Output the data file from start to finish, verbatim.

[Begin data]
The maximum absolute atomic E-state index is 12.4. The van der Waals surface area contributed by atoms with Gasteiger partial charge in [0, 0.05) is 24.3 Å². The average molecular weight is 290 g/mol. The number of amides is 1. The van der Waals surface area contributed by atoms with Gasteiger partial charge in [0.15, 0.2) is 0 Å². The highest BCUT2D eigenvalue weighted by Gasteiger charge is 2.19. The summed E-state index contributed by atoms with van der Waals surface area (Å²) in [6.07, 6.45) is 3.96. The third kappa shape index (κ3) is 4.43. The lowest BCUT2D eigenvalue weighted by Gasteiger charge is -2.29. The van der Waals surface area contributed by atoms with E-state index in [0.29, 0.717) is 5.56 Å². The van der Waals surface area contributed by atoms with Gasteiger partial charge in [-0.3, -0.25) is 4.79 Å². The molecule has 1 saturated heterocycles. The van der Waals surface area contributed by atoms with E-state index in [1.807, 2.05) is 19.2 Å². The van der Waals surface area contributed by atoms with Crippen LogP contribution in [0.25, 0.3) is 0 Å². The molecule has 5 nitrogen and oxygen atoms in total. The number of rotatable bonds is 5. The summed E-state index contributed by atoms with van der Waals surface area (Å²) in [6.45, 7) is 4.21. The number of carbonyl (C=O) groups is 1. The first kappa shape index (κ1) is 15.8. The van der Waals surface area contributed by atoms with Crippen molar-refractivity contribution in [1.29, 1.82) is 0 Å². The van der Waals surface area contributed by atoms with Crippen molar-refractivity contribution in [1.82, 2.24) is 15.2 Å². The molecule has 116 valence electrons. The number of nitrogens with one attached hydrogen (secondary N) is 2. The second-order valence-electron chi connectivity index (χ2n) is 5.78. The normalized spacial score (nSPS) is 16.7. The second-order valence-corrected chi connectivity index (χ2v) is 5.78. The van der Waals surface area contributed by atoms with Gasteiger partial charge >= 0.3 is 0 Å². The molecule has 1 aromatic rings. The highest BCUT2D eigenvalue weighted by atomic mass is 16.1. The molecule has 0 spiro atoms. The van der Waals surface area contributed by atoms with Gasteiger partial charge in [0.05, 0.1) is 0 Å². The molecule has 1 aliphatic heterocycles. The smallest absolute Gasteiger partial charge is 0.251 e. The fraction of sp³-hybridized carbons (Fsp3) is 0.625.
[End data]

The maximum absolute atomic E-state index is 12.4. The van der Waals surface area contributed by atoms with Gasteiger partial charge in [0, 0.05) is 24.3 Å². The average molecular weight is 290 g/mol. The number of amides is 1. The van der Waals surface area contributed by atoms with Gasteiger partial charge in [0.15, 0.2) is 0 Å². The highest BCUT2D eigenvalue weighted by Gasteiger charge is 2.19. The summed E-state index contributed by atoms with van der Waals surface area (Å²) in [6.07, 6.45) is 3.96. The third kappa shape index (κ3) is 4.43. The lowest BCUT2D eigenvalue weighted by Gasteiger charge is -2.29. The van der Waals surface area contributed by atoms with E-state index in [0.29, 0.717) is 5.56 Å². The van der Waals surface area contributed by atoms with Gasteiger partial charge in [-0.3, -0.25) is 4.79 Å². The molecule has 1 saturated heterocycles. The van der Waals surface area contributed by atoms with E-state index in [1.807, 2.05) is 19.2 Å². The van der Waals surface area contributed by atoms with Crippen LogP contribution in [0.25, 0.3) is 0 Å². The molecule has 5 nitrogen and oxygen atoms in total. The number of rotatable bonds is 5. The summed E-state index contributed by atoms with van der Waals surface area (Å²) in [6.45, 7) is 4.21. The number of carbonyl (C=O) groups is 1. The first kappa shape index (κ1) is 15.8. The van der Waals surface area contributed by atoms with Crippen molar-refractivity contribution in [1.29, 1.82) is 0 Å². The van der Waals surface area contributed by atoms with Crippen molar-refractivity contribution in [1.82, 2.24) is 15.2 Å². The molecule has 116 valence electrons. The number of nitrogens with one attached hydrogen (secondary N) is 2. The second-order valence-electron chi connectivity index (χ2n) is 5.78. The normalized spacial score (nSPS) is 16.7. The second-order valence-corrected chi connectivity index (χ2v) is 5.78. The van der Waals surface area contributed by atoms with Gasteiger partial charge >= 0.3 is 0 Å². The molecule has 1 aromatic rings. The highest BCUT2D eigenvalue weighted by atomic mass is 16.1. The molecule has 0 spiro atoms. The van der Waals surface area contributed by atoms with Gasteiger partial charge in [0.05, 0.1) is 0 Å². The molecule has 1 aliphatic heterocycles. The smallest absolute Gasteiger partial charge is 0.251 e. The fraction of sp³-hybridized carbons (Fsp3) is 0.625.